ERIE, Pa. — In 2004, during Matt Stanton’s junior year at Penn State Erie, The Behrend College, the then-computer science major was writing source code in one of the college’s computer labs.
He remembers typing away, and then, one misplaced semicolon later… boom.
Good luck signing onto a computer over the next four hours. It could not be done.
“Everybody who was trying to use Linux (operating system) on campus couldn’t do so. I didn’t even know how I had done it. That was just dumb luck,” said Stanton, whose coding error brought down the entire server across campus. “Thankfully, I didn’t get in trouble because it really was an accident. They also later fixed the issue, so a student would not be able to do this again.”
While the memory provides a good laugh, Stanton is thankful that his legacy at Penn State Behrend extends beyond a semicolon. The Russell, Pennsylvania, native was among the college’s first computer science graduates, earning his degree in 2005.
Stanton now works as the senior vice president for client relations and program excellence at Libera Inc., a software development company based in Jamestown, New York. He returned to campus earlier this month to serve as the keynote speaker for a ceremony recognizing that the college’s computer science program has been accredited by the Computing Accreditation Commission of ABET, the recognized accreditor of university programs in applied science, computing, engineering and engineering technology. The Behrend program is the only accredited computer science program at Penn State, and the designation is retroactive to 2015.
ABET accreditation demonstrates a program’s commitment to providing its students with a quality education. Accreditation is a voluntary, peer-review process that evaluates program curricula, faculty expertise, facilities, institutional support and other factors.
“I’m excited to see that accreditation, and just excited for the program overall,” Stanton said. “The ability of the degree to allow someone to excel, even outside of writing code, is impressive. It’s really about solving problems, and I think it’s a big reason why I have done well in my career.”
The theme for Stanton’s presentation was “Building Your Road-map,” and one of the points he emphasized was how the industry has changed as technology has expanded. After his talk, a panel of nine students discussed internships, their course study and the evolution of the computer science program. Several of the panelists have already received job offers, so the discussion offered them an opportunity to pick Stanton’s brain, as he has been able to watch the industry grow from a front-row seat.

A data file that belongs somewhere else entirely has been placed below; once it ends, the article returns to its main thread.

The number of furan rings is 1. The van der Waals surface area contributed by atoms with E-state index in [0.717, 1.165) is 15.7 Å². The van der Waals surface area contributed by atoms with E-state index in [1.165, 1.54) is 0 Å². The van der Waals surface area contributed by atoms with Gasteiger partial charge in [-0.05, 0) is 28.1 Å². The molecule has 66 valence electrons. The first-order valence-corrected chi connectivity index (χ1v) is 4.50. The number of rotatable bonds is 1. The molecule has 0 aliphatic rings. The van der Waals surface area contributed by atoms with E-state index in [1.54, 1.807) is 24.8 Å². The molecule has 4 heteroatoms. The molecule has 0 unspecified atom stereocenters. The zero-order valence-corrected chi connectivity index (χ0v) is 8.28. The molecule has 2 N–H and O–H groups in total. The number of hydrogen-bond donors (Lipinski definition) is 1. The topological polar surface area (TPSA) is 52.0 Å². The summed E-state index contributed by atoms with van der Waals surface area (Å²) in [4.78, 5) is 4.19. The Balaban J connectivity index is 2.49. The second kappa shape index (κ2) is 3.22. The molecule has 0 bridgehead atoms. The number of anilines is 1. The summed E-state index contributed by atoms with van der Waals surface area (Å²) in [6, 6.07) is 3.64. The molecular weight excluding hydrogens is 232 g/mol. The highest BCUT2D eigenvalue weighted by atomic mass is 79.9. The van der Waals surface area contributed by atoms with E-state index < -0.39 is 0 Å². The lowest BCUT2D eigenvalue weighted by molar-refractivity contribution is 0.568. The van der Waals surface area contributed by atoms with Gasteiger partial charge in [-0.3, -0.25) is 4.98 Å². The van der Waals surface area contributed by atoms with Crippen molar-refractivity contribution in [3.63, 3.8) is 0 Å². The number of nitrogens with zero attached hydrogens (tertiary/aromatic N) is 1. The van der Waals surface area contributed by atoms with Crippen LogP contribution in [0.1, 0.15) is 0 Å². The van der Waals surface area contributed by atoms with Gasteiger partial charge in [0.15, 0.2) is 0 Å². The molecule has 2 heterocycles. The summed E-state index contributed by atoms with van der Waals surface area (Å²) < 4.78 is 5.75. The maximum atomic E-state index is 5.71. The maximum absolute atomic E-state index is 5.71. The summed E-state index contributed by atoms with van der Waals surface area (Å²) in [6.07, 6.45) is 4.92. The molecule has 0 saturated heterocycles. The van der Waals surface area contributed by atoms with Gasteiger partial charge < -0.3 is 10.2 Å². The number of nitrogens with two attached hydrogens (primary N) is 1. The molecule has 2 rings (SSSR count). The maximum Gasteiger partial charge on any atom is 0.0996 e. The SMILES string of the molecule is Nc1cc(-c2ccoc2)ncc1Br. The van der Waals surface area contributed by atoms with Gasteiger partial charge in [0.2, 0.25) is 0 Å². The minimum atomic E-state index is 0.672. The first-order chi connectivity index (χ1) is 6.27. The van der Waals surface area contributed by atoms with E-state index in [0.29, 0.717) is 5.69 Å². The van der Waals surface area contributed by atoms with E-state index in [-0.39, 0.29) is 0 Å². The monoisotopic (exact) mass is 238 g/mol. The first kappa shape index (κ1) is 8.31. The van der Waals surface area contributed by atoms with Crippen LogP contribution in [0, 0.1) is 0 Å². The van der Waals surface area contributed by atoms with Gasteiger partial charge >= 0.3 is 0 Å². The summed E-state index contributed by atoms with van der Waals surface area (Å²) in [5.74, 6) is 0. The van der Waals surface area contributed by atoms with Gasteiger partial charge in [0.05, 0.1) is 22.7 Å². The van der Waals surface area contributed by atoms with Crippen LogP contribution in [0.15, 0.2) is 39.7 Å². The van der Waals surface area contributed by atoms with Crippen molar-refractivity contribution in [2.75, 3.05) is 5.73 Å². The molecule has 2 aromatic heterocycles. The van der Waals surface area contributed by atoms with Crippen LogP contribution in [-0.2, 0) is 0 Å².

“Everything has changed. The programming languages have changed. The processes we’re following have changed. There’s no way we could succeed today with what we did in 2005,” Stanton said.
Yet, in some ways, the more things change, the more they stay the same.
According to Stanton, one of the top benefits of the computer science program is that students are taught to keep learning new technologies and adapt to the market.
“The power of the languages and the ability to develop web-based solutions has exploded, but the structures and patterns we learned back then are still very relevant,” Stanton said.
In the future, Stanton said he expects all software development to be done on a mobile platform. As people become more and more mobile, he expects that they will be using their phones for work and will want all of their information there.
When he first started coding, Stanton was using a single-processor computer, which likely had less RAM than every smartphone currently on the market. When he first started at Libera, the company had eight employees. Now, it’s close to 50.
He knows more change will come, but that’s a good thing.
“They’ve continued to improve the hardware at the pace of the software that runs on it,” Stanton said. “Today, everything has to be cross-platform and in general, the consumer is a lot more computer savvy, so they’re going to continue to push us to make a better product.”